We now live in a time when technology, art, and the environment all share similar ideas and collaborate to create innovative artworks by artists. This has indeed improved overall skill.
When you go back in time, you’ll find an endless list of history books and art streams where seven prominent paintings have a similar story to tell.
These paintings reflect the artists’ minds by compelling us to look at a subject from a different angle and perspective, and we should try to question the normalcy of what we see.
They expressed themselves and their ideologies through psychedelic and hyper-imagination, which they referred to as “normal.”
Aesthetics has been the subject of debates among philosophers and other scholars for over two thousand years.
The Oxford Dictionary defines aesthetics as “the philosophy of the beautiful or of art,” “a system of principles for the appreciation of the beautiful,” and “the distinctive underlying principles of a work of art or a genre”.
Aesthetics is a field of study that has drawn researchers from a variety of scientific disciplines, including those outside of philosophy.
Gustav Fechner, the father of experimental aesthetics, attempted to demonstrate in 1876 that rectangles with an aspect ratio equal to the golden ratio are more appealing to human observers than rectangles with other aspect ratios. Later, researchers expressed concerns about the normative role of rectangular preferences.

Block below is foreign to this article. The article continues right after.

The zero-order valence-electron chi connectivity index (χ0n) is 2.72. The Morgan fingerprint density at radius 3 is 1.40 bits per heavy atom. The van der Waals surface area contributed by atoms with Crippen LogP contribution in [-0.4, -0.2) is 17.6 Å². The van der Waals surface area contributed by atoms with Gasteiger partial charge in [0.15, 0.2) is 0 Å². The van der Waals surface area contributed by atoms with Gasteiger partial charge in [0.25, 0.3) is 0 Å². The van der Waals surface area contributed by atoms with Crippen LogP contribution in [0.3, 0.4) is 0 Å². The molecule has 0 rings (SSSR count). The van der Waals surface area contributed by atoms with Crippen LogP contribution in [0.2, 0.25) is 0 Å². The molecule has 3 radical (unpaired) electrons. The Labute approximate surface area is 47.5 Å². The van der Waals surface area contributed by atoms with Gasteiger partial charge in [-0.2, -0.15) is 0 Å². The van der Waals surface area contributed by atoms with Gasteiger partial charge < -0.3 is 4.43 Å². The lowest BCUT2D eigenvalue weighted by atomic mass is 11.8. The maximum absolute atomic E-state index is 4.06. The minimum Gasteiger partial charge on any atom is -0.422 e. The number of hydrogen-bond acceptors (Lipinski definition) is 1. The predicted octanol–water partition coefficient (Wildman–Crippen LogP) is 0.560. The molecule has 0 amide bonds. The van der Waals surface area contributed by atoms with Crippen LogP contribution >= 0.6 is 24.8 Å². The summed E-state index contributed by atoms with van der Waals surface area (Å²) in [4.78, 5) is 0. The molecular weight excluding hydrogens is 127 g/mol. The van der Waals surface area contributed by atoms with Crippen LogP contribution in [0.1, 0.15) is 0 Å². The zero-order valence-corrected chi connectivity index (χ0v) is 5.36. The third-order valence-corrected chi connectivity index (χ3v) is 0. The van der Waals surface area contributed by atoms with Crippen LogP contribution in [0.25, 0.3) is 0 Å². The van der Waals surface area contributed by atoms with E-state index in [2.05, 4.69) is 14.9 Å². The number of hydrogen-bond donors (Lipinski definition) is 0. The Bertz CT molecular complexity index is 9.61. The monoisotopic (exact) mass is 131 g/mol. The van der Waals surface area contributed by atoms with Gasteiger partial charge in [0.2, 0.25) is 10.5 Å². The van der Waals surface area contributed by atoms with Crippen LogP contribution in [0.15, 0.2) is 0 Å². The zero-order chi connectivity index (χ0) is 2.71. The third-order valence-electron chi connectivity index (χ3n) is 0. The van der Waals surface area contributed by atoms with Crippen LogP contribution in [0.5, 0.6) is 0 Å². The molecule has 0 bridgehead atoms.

Artificial intelligence (AI) is the study and application of artificial intelligence, which is a broad field that encompasses a variety of subfields.
AI research and development has become a multi-billion dollar industry, with many companies racing to develop new AI technologies that can improve their customer service, drive revenue through machine learning, or even win at blackjack or poker.
Artificial intelligence in art focuses on the relationship between machine learning and art making. What role does AI play in our creative processes? How can we best use AI to help make our arts more accessible and original?
Let’s explore these questions together with Hans Fischer, Gerd Brandt Diester, Dennis Ludwig, Ulrich Hoffgen Vogt, Sarah Seidel, Gordon Miller, Ashton H, Toby Fuller and Kim Willis.